A boy — Dylan Wilson from east Belfast, grandson of loyalist community worker Jim Wilson —shakes hands with a girl – Dearbhla Ward, granddaughter of Short Strand Sinn Fein councillor Joe O’Donnell (sources: Al Jazeera | NewsLetter | The Scotsman). The centre was left for locals to make their mark on.
A gable-wall version of this image — without the word “síocháin” (peace), with the girl in green, and with Wilson’s poem ‘No More’ — can be found about half a mile away in Wolfe Close/Kenilworth Place, just across the Newtownards Road. See No More. This mural was part of the re-imaging effort of 2010.
No more bombing, no more murder No more killing of our sons No more standing at the grave side Having to bury our loved onesNo more waking up every hour Hoping our children, they come home No more maimed or wounded people Who have suffered all aloneNo more minutes to leave a building No more fear of just parked cars No more looking over our shoulders No more killing in our barsNo more hatred from our children No more. No more. No more!
This is a two-part electoral mural from Sinn Féin: on the left, the mural is for the specific candidacy of local man Niall Ó Donghaille – he was successfully elected to Belfast City Council and served as Lord Mayor; on the right, for Sinn Féin generally, using words from (the song) On The One Road (here’s a Wolfe Tones rendition): “Dublin, Belfast, Cork and Donegal” … and Short Strand too!
“Years from now they will ask you where you were when your comrades were dying on hunger strike. Shall you say that you were with us, or shall you say that you were conforming to very system that drove us to our deaths.” The mural is to Mickey Devine, with a smaller (and much older) plaque to Patsy O’Hara (the plaque was previously information about Devine). Both were INLA volunteers and both died in the 1981 hunger strike, along with Kevin Lynch; Liam McCloskey was taken off the strike by his family after 55 days.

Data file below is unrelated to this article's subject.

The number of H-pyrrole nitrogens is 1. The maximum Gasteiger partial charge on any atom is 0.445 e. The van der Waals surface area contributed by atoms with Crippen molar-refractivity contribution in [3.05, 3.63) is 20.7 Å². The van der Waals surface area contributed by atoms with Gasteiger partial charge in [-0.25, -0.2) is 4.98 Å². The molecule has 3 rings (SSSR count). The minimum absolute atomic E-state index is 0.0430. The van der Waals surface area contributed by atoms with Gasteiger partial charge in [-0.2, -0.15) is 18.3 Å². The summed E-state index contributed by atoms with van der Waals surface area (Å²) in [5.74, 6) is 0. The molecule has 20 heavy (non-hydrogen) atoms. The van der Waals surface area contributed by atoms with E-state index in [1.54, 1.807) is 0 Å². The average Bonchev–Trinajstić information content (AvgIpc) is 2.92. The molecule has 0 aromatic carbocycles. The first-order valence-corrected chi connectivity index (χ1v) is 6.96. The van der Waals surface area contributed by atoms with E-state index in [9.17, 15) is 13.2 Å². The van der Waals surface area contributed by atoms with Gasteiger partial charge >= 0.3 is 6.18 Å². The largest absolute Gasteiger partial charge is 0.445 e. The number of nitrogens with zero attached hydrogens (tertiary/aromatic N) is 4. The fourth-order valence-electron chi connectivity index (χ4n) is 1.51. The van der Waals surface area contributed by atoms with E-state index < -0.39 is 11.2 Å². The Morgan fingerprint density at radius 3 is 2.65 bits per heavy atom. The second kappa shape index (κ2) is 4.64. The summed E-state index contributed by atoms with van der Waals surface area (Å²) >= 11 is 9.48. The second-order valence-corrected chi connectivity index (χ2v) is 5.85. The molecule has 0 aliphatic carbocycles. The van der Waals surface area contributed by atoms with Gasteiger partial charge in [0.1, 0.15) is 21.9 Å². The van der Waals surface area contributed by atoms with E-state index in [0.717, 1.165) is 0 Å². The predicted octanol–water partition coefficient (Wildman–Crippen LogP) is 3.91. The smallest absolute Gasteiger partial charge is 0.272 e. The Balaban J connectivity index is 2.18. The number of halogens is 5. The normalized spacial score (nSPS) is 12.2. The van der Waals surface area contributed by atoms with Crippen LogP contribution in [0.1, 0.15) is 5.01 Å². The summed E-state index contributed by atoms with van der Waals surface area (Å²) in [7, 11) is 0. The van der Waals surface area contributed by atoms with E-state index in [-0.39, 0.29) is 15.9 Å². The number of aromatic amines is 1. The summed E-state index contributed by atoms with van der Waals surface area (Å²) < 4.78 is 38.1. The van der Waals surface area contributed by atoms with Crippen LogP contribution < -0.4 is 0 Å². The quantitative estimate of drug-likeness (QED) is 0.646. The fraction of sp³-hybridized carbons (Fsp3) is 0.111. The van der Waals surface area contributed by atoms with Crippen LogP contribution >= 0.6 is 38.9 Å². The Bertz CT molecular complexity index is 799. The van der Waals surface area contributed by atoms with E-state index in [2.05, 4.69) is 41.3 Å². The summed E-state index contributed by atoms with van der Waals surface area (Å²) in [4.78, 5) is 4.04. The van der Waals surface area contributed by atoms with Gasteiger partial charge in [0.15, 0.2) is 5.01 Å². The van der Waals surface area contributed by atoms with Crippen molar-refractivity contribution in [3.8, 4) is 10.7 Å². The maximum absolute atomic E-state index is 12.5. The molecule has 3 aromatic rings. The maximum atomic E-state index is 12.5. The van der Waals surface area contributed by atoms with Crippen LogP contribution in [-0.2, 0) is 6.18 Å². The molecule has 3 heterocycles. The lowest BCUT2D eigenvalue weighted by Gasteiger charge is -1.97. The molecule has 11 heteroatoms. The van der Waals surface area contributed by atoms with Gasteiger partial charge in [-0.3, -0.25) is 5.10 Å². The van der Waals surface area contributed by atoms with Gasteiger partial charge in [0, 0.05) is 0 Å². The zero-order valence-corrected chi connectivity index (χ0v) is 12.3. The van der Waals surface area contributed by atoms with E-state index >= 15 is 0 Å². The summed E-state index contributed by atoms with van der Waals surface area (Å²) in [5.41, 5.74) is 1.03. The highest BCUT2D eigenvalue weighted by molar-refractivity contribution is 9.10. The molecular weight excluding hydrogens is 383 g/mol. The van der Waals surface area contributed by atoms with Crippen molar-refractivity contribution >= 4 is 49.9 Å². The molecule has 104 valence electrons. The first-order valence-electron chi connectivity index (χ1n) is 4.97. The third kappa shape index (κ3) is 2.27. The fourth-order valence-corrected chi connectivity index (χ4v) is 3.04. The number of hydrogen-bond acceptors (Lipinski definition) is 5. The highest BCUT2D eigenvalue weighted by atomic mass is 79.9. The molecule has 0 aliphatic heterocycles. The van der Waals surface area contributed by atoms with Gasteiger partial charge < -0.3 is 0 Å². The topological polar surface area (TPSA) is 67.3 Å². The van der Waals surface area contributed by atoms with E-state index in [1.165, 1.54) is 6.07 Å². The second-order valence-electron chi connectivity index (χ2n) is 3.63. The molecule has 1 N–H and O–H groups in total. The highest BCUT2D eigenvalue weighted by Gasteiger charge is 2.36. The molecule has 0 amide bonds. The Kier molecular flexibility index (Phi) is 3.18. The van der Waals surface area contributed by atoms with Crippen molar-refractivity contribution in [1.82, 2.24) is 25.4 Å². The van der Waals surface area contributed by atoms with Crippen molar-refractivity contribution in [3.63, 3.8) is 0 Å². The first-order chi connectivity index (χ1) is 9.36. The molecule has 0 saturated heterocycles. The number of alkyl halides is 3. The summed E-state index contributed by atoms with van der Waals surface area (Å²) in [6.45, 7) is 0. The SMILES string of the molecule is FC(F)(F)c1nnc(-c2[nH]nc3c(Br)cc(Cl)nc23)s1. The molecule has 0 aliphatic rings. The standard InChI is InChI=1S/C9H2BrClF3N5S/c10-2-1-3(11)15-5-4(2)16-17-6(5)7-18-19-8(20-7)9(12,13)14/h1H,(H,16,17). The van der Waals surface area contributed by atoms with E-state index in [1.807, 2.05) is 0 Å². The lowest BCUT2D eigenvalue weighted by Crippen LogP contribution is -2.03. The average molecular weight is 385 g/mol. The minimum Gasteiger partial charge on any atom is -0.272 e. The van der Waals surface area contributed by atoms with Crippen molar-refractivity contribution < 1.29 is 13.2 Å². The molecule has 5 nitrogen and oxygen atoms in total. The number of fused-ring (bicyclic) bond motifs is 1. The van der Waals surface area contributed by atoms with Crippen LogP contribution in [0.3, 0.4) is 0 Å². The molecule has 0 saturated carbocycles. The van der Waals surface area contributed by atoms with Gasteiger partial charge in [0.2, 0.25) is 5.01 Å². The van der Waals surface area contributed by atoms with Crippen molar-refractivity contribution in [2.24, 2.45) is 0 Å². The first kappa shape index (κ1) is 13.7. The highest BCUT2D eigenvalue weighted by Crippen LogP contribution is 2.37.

An owner, with Ireland’s Saturday Night (which ceased publication in 2008) tucked in his coat pocket, shows off his greyhound.
The words of the poem – author unknown – read “In the east of the city, isolated alone, is a dear little place we like to call home. / Old strengthened by new, the homes and the streets, looking out for each other, a broad smile when they meet / The once terraced streets, some narrow, some wide, behind so many faces a story there lies / In the east of the city by the lagan’s fair side, looking back at its history our hearts fill with pride.”
These are the first appearances of “free Marian Price” in the Peter Moloney collection of murals. Graffiti, posters, and murals calling for her release would become widespread over the next two years. As a member of the IRA, Price was jailed for the Old Bailey bombing in 1973, and her post-Agreement license was revoked in May, 2011, when she was charged, as a member of the Real IRA, in connection with the Massereene Barracks shooting of 2009 – she was sent to Maghaberry.
Nailor’s Row, Gartan Sq, two from Eastway, and two from Central Drive (Creggan), Derry.
In addition to three plaques, a wrought-iron head-piece, multiple flag-pole holders and railings fencing in a small area, this mural in Clós Ard An Lao/Ardilea Close in Ardoyne uses painted discs for each of the twelve hunger strikers (the ten in Long Kesh 1981 and two from the 70s in English prisons, Michael Gaughan and Frank Stagg – the twelve also featured in Derry’s Spirit Of Freedom mural), rather than painting their likenesses directly onto the wall. The two quotes are from Bobby Sands “Let our revenge by the laughter of our children” and Michael Gaughan “Let there be no bitterness on my behalf to achieve a united Ireland”.
The items above the mural are new, compared to 2010. The plaque on the left is to people who died “in defence of the area” and on the right to those who died “of natural causes” who endured discrimination, hardship, suffering, imprisonment.